“I still have the picture when I stop in front of Tottenham fans. Some of the faces of the fans have actually no expressions. Dissapointed. Anger. It’s my favorite photo.” – Thierry Henry
I was having a conversation with my buddy Gavin about jersey numbers while discussing formations for our Football team. We were arguing over the number 10 shirt when I had a flash of insight and told him that some of the best upcoming players and play makers have the number 19. Santi Cazorla wears it for The Arsenal, Nasri wore it last year for City, Wilshere had it in Arsenal and even Messi once graced it for Barcelona. Thus, I managed to convince him andgot the coveted number 10 jersey. That conversation got me thinking and I began wondering about why do certain footballers wear some select jersey numbers. I did a little research and what I found out, I have put in here. It’s quite an intriguing tale and also throws light upon the development of the Beautiful Game.
When professional football was in its infancy (1910-1930), the most common formation used by teams was 2-3-5. It went something like this.
Now in early 1930′s there came a (iconic) manager in Arsenal called Herbert Chapman. In the era where football was all about attacking and scoring goals, He was the first one to realize that since only the slow and clumsy players seemed to play as defenders against the quick and agile forwards, the goalkeeper needed more protection.
He was the first one to push the center half i.e. the number 5 back between the two full backs. His formation 3-2-2-3 was fondly called the W-M.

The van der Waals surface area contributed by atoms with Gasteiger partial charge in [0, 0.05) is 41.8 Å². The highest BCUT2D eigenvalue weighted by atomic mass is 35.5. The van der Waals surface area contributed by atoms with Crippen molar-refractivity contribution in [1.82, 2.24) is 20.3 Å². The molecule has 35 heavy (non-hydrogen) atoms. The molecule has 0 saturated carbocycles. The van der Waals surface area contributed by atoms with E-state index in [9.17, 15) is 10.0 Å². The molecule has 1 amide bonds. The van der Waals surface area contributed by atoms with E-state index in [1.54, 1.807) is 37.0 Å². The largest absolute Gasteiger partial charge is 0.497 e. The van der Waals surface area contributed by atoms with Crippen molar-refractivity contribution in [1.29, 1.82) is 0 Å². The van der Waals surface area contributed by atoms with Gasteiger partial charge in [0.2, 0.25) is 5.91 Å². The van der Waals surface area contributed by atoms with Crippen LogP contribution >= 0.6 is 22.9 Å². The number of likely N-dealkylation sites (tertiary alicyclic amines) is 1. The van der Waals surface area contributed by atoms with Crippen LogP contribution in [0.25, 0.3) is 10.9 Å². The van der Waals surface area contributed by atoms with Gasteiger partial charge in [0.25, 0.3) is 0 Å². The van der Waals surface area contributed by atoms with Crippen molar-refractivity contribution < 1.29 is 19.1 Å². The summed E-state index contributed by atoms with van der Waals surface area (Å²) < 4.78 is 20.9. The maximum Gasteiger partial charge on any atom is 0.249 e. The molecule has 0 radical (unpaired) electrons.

When his team played the standard 2-3-5, the erstwhile center half (now centre back) would mark the opposing center forward (9), the two full backs (2 & 3) marked the opposition wingers (7 and 11) and the two halfs (4 & 6) marked the opposition inside forwards (8 and 10).
Until this point of time, it wasn’t mandatory for the players to wear numbers. Eventually, in 1939, the English FA made it mandatory for players to wear numbers on their shirts. Moreover FA made the numbers mandatory with respect to the positions i.e.
Eventually as football progressed, the left center half (6) was moved to the left full back position to mark the opposition right winger. Left back (3) was tucked in as the second center back. The right inside forward (8) was pushed back to occupy the space vacated by the left center half. This left the left inside forward (10) alone upfront. Eventually he was moved to a bit more central position and the team’s creative burden fell upon him.
With this the type casting was complete.
1 being the goalkeeper,
2 and 6 being the right and the left backs,
5 and 3 being the right and the left center backs,
4 and 8 being the central midfielders,
10 being the attacking midfielder and the creative fulcrum of the team,
7 and 11 being the wingers,
and finally 9 being the center forward.
Credits: Jonathan Wilson’s wonderful book “Inverting the Pyramid”.
P.S. – Now Gavin thanks me for giving him Jersey number 19.
All’s Well That Ends Well.